Nearly two years have passed since I made the decision to cut out the booze. It seems such a long time ago now and something I reflect on fairly regularly.
Initially this was a response to a running injury. I’d had a long boozy Saturday, that still was affecting me the following Thursday. It was close to Berlin (early August) and the marathon tempo session I was due to do had to be cut short. A searng muscle pain in my left calf muscle reared its head around 5k in. Now whether it was he heat that day, or the tightness in muscles caused by drinking earlier in the week I’ll never know. What I did consider was what held greater importance for me – running or alcohol. This choice was easy for me to make and running won. As a result I massively slowed down my drinking, to stopping at the end of August that year (2019).
This was also pretty easy as I was a month or so out from running Berlin and it felt right to leave the booze behind in that run up to the marathon. As time passed towards and after the marathon I begun to consider what I gained from drinking alcohol, why, what life would be like without it and what that meant. Something that really struck me was the clarity around wanting to experience my life, in its entirety (good / bad / indifferent) for as long as I had left. Booze had always left me with fragmented memories – notably for most of the previous 30 years. All times I had enjoyed, yet so much of them lost to blank spaces in my mind.
The resonance of wanting to be present was incredibly strong and I knew that for me, booze wouldn’t allow me that level of clarity. I felt very strongly that this wasn’t something I wanted – when my life is finite. Exactly where this imperative came from I am unsure, but feel that meditation had played a large part in the desire to be present in my life. Alongside this I begun to unpick my reasons for drinking alcohol in the way I had. My relationship with booze has always been very conflicted and I’m just not the kind of person that works well with too much (and this is a small amount) booze. I came to the realisation that a large percentage of my drinking was to shield myself from my discomfort at social situations with several people. By drinking a lot and quickly I wouldn’t have to engage with how I really felt and this allowed me to switch off and act in a way that let me function (albeit in a random fashion, that could be funny, annoying or just simply awful). On top of this I definitely recognised a change within myself that stemmed from meditation.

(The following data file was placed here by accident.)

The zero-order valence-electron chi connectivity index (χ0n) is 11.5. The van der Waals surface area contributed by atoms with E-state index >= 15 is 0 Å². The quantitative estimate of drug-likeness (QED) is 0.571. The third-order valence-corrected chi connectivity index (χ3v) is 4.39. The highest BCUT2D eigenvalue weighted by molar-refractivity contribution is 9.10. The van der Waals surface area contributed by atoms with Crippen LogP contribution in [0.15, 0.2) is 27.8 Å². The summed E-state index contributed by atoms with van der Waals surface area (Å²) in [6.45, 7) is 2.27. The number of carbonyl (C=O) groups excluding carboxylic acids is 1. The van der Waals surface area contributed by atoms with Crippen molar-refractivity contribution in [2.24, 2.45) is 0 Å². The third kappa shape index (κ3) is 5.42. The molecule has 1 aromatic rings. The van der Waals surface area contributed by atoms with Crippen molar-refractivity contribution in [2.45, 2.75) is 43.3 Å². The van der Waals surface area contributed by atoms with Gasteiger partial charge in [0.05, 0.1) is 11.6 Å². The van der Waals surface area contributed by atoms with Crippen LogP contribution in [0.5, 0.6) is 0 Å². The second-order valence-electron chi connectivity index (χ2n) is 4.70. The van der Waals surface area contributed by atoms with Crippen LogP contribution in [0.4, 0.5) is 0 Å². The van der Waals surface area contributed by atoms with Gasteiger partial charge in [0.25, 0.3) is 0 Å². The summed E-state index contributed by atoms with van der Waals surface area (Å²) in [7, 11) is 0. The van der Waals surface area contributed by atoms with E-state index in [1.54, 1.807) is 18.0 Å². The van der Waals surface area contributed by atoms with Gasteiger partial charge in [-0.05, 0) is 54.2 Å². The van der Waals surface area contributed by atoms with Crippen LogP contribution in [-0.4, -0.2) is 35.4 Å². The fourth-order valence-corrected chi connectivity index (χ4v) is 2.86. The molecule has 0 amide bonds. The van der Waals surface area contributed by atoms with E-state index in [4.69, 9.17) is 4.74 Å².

I’ve felt that previous to long term meditation I had some kind of tear within my fabric / soul / being that led to frustration or anger and this manifested itself through causing or seeking chaos. Drinking or taking drugs is a very, very effective and quick way to feed this torn energy and something that I would do. I’ve considered where this comes from and suspect there is some kind of generational trauma involved, possibly on my dad’s side. Interestingly having spoken to my brother he has spoken of a chaos he recognises within himself. When he spoke of this it struck a chord with thoughts I’d had myself over the last year. With the regular engagement in meditation it really felt that the tear / anger / chaos had been assuaged and calmed. Whether it would come back or not (which I suspect it would) isn’t something I worry about. I do very clearly feel that one of the motivations for drinking alcohol has been removed – which for me has made cutting the booze out easy and not a bind at all.
Cutting out the booze – the benefits for me have been numerous. I am a better person without alcohol, we really aren’t made for one another. I don’t regret the length of time it took me to reach this point, there are things that I have said or done I’d take back (those that I remember), however I without all those moments my life wouldn’t be as rich as it currently is and I wouldn’t have formed the relationships that I have.
I’ve absolutely loved the glass of whiskey I drunk on my birthday and the one I had on Christmas day. This is enough, and this annual pleasure something I look forward to, relish, enjoy and then put to one side.
I may lose my way as I get older, I may tear open my fabric again and soothe myself with drink. I hope this isn’t the case as I know this makes me feel less alive and less connected to the world.